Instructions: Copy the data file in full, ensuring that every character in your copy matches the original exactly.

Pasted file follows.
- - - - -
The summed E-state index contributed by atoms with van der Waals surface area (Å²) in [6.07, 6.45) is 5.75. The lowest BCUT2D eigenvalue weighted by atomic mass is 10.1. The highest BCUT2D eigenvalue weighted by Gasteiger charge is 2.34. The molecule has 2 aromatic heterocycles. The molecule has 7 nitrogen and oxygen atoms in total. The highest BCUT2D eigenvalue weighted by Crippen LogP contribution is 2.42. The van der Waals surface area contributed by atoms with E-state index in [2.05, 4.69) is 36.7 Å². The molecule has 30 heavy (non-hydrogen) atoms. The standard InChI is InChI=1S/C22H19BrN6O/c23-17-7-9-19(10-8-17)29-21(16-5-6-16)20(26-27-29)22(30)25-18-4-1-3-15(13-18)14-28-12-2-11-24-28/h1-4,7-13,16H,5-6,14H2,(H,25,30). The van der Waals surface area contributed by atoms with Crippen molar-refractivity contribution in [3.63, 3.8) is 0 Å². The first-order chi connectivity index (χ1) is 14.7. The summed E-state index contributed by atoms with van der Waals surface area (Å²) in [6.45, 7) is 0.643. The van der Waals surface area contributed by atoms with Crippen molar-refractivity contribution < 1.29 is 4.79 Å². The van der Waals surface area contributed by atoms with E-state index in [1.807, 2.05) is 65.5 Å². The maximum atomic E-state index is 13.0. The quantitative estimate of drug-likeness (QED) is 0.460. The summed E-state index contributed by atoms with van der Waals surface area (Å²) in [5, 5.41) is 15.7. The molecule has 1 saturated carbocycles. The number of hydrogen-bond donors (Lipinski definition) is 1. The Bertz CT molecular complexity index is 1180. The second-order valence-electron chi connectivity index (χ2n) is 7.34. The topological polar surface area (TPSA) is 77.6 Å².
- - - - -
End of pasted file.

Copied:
The summed E-state index contributed by atoms with van der Waals surface area (Å²) in [6.07, 6.45) is 5.75. The lowest BCUT2D eigenvalue weighted by atomic mass is 10.1. The highest BCUT2D eigenvalue weighted by Gasteiger charge is 2.34. The molecule has 2 aromatic heterocycles. The molecule has 7 nitrogen and oxygen atoms in total. The highest BCUT2D eigenvalue weighted by Crippen LogP contribution is 2.42. The van der Waals surface area contributed by atoms with E-state index in [2.05, 4.69) is 36.7 Å². The molecule has 30 heavy (non-hydrogen) atoms. The standard InChI is InChI=1S/C22H19BrN6O/c23-17-7-9-19(10-8-17)29-21(16-5-6-16)20(26-27-29)22(30)25-18-4-1-3-15(13-18)14-28-12-2-11-24-28/h1-4,7-13,16H,5-6,14H2,(H,25,30). The van der Waals surface area contributed by atoms with Crippen molar-refractivity contribution in [3.63, 3.8) is 0 Å². The first-order chi connectivity index (χ1) is 14.7. The summed E-state index contributed by atoms with van der Waals surface area (Å²) in [6.45, 7) is 0.643. The van der Waals surface area contributed by atoms with Crippen molar-refractivity contribution < 1.29 is 4.79 Å². The van der Waals surface area contributed by atoms with E-state index in [1.807, 2.05) is 65.5 Å². The maximum atomic E-state index is 13.0. The quantitative estimate of drug-likeness (QED) is 0.460. The summed E-state index contributed by atoms with van der Waals surface area (Å²) in [5, 5.41) is 15.7. The molecule has 1 saturated carbocycles. The number of hydrogen-bond donors (Lipinski definition) is 1. The Bertz CT molecular complexity index is 1180. The second-order valence-electron chi connectivity index (χ2n) is 7.34. The topological polar surface area (TPSA) is 77.6 Å².